Sprouting productivity and allometric relationships of two oak species managed for traditional charcoal making in central Mexico.

R. Aguilar, A. Ghilardi, E. Vega, Margaret Skutsch, K. Oyama

Research output: Contribution to journalArticleAcademicpeer-review

24 Citations (Scopus)

Abstract

Sustainable production systems for woodfuels in developing countries require basic information on tree productivity, and particularly on their coppicing productivity under current forms of management. We report biomass equations and sprouting productivity of two oak species (Quercus castanea and Quercus laeta) subject to traditional forms of woodfuel harvesting at Cuitzeo basin in central Mexico. Biomass components analyzed were total aboveground biomass (AGB), woody biomass suitable for charcoal making (WSC) and residues (foliage and small branches). The estimation of total aboveground biomass (AGB) and woody biomass suitable for charcoal making (WSC) of individual trees, when expressed as a function of DBH in the form y = a(DBH)b, resulted in values of pseudo-R2 higher than 92%. The Mean Annual Increment (MAI) of both species increased with site age. Significant differences were found in regrowth rates of these species. Maximum charcoal potential productivity in kg ha−1 year−1 is achieved between 30 and 50 years depending on the decay rate of coppicing-shoot density over time. This roughly doubles current harvest cycles of 10–15 years followed by charcoalers. Oaks in developing countries have the potential to be used as a mid-term rotation coppice species for energy purposes. We argue that the results shown in this study are an important input for designing appropriate management strategies for traditional oak charcoal production in developing countries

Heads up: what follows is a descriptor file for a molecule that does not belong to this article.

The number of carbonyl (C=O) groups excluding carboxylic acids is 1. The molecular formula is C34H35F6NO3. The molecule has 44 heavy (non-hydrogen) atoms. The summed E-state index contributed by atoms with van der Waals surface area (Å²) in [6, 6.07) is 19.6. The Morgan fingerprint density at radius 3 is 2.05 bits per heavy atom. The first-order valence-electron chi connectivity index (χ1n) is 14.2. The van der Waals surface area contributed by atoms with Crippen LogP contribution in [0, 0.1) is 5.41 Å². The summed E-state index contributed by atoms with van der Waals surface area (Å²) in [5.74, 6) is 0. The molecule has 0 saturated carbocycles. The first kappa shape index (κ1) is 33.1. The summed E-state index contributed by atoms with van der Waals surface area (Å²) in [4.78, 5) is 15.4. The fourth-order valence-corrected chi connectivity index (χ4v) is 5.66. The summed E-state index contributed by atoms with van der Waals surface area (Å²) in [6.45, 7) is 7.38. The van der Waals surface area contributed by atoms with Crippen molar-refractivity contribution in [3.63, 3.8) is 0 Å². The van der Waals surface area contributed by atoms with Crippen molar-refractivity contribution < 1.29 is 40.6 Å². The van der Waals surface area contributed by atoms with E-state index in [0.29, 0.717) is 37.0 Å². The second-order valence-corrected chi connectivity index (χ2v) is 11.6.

Original languageEnglish
Pages (from-to)192-207
JournalBiomass & bioenergy
Volume36
DOIs
Publication statusPublished - 2012

Keywords

  • METIS-286949
  • IR-81033

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